Two of the most common ‘diseases’ of this century are stress and anxiety. Indeed, you tend to have a really hard time handling setbacks, dealing with uncertainty, and accepting changes, both big and small. However, the Stoic personality is extremely adept at managing these kinds of circumstances.

Researchers from the Birkbeck Affective and Cognitive Neuroscience Laboratory, London (UK) claim that this philosophical school is really useful for individuals who are prone to excessive worry. One of its virtues is to teach us that, as human beings, we must know how to adapt to the twists of fate and the unforeseen.

Any variation in your routine has a tendency to disturb you and threaten to remove you from your comfort zone. But your strength lies in your ability to adapt. Once you achieve this, it’s easier to move where you want.

Although Stoicism is a philosophical school that originated in the 3rd century B.C., its perspectives are extremely helpful in the face of today’s challenges.

4. Focus on resolution and not stagnation

You have the ability to improve your problem-solving ability. The first step is to lower your volume of fear, panic, and catastrophic thinking. The Stoic personality is more rational than emotional. In fact, they look at the world from a standpoint of balance and acceptance. They’re also constantly searching for solutions.

Those who remain trapped by disabling emotions, such as anguish and denial, don’t move forward, they get stuck. The Stoic personality is logical, practical, and decisive.

5. A resilient mind with a broad focus

No one can completely avoid adversity and no one is immune to it. For the sake of your own psychological health and personal growth, you should develop a more resilient approach. The heart of a Stoic accepts and understands the arrival of fatality and the kind of suffering that obscures everything.

However, far from being stranded in the discomfort of this tunnel of darkness, they advance through it, knowing that destiny can’t be controlled. So, take a leaf out of their book and adopt a broader and more perspective mental perspective.

Sometimes, when you experience misfortune, you only look at minor details, obstacles, and damaging effects. On the other hand, the Stoic personality seeks to see the bigger picture and look beyond the ups and downs of life. When they look up, they find new meanings and greater hope.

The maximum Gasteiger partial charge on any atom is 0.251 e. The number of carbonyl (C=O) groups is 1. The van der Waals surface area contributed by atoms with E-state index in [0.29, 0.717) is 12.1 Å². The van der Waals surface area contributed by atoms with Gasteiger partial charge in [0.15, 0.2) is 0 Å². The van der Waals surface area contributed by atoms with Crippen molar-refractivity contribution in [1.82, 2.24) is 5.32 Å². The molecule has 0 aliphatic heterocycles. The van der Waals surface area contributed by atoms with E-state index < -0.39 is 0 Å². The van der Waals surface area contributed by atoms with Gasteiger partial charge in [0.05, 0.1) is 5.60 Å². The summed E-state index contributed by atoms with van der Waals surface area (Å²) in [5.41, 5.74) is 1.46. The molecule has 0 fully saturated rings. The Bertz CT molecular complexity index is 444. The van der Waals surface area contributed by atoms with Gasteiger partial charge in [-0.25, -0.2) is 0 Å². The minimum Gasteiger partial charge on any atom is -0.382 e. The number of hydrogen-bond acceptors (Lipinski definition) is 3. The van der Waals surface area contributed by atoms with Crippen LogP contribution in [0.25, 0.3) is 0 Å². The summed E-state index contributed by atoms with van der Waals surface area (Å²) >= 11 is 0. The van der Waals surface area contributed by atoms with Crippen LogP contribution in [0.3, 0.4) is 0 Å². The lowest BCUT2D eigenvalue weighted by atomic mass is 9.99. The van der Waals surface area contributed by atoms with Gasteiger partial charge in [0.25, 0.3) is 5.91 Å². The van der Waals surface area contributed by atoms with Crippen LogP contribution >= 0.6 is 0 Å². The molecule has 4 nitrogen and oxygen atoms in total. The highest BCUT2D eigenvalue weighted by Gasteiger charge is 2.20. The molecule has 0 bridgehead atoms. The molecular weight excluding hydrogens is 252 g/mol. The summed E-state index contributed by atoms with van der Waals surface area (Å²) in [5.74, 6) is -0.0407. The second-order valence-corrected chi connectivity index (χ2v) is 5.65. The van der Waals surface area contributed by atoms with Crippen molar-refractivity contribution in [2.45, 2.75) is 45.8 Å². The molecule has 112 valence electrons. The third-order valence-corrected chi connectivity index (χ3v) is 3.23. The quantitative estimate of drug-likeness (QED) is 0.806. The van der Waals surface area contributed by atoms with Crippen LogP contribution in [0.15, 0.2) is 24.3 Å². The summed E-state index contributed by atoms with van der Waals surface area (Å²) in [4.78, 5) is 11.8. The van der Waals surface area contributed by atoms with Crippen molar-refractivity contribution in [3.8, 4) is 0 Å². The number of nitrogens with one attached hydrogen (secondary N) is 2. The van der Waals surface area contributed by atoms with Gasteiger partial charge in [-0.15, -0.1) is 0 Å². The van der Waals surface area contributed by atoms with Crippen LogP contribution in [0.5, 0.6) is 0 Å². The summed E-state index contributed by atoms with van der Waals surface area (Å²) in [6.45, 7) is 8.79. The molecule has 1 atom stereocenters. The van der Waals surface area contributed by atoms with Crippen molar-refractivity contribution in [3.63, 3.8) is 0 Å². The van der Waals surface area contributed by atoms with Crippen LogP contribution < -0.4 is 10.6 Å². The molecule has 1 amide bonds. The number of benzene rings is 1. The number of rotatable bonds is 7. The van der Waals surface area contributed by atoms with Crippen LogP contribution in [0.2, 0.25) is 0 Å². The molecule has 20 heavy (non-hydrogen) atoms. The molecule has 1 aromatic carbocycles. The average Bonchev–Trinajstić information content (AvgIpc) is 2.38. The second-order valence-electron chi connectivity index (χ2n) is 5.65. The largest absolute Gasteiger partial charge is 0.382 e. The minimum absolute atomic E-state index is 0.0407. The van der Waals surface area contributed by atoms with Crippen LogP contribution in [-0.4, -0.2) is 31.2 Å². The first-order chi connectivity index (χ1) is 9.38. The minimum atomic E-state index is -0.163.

6. Serenity, the best lifestyle

In the face of daily disagreements, you should adopt a serene perspective. When faced with the challenges, uncertainties, and problems of everyday life, be calm. Understandably, it can be difficult to develop this balanced, calm, and luminous attitude. However, it’s an ideal strategy for calming your fears and anxieties and experiencing a better quality of life.

Men and women with Stoic qualities seek to be in harmony with nature and with themselves. They try to cultivate their virtues, learn, and be disciplined so that reason is always the best response to any challenge.

Walking feet symbolizing the stoic personality
The Stoic individual understands that life is full of bumps, but they accept them and move forward, adopting new perspectives.

A useful approach that’s stood the test of time

During the last few decades, Stoicism has become really popular. But, this philosophical school has always been present in our culture and in more than one psychological perspective. Therefore, it’s hardly surprising that some of its principles can be really useful to us today.

For a Stoic, happiness is nothing more than the subtle combination of two great ingredients: virtue and ataxia (tranquility). Why not start working on these qualities today?

All cited sources were thoroughly reviewed by our team to ensure their quality, reliability, currency, and validity. The bibliography of this article was considered reliable and of academic or scientific accuracy.

  • Brown, M.E.L., MacLellan, A., Laughey, W. et al. Can stoic training develop medical student empathy and resilience? A mixed-methods study. BMC Med Educ 22, 340 (2022).
  • Pigliucci, Massimo (2018) Cómo ser un estoico. ARIEL
  • Maclellan, Alexander and Derakhshan, Nazanin (2021) The effects of Stoic training and Adaptive Cognitive Training on emotional vulnerability in high worriers. Cognitive Therapy and Research 45 , pp. 730-744. ISSN 0147-5916.

This text is provided for informational purposes only and does not replace consultation with a professional. If in doubt, consult your specialist.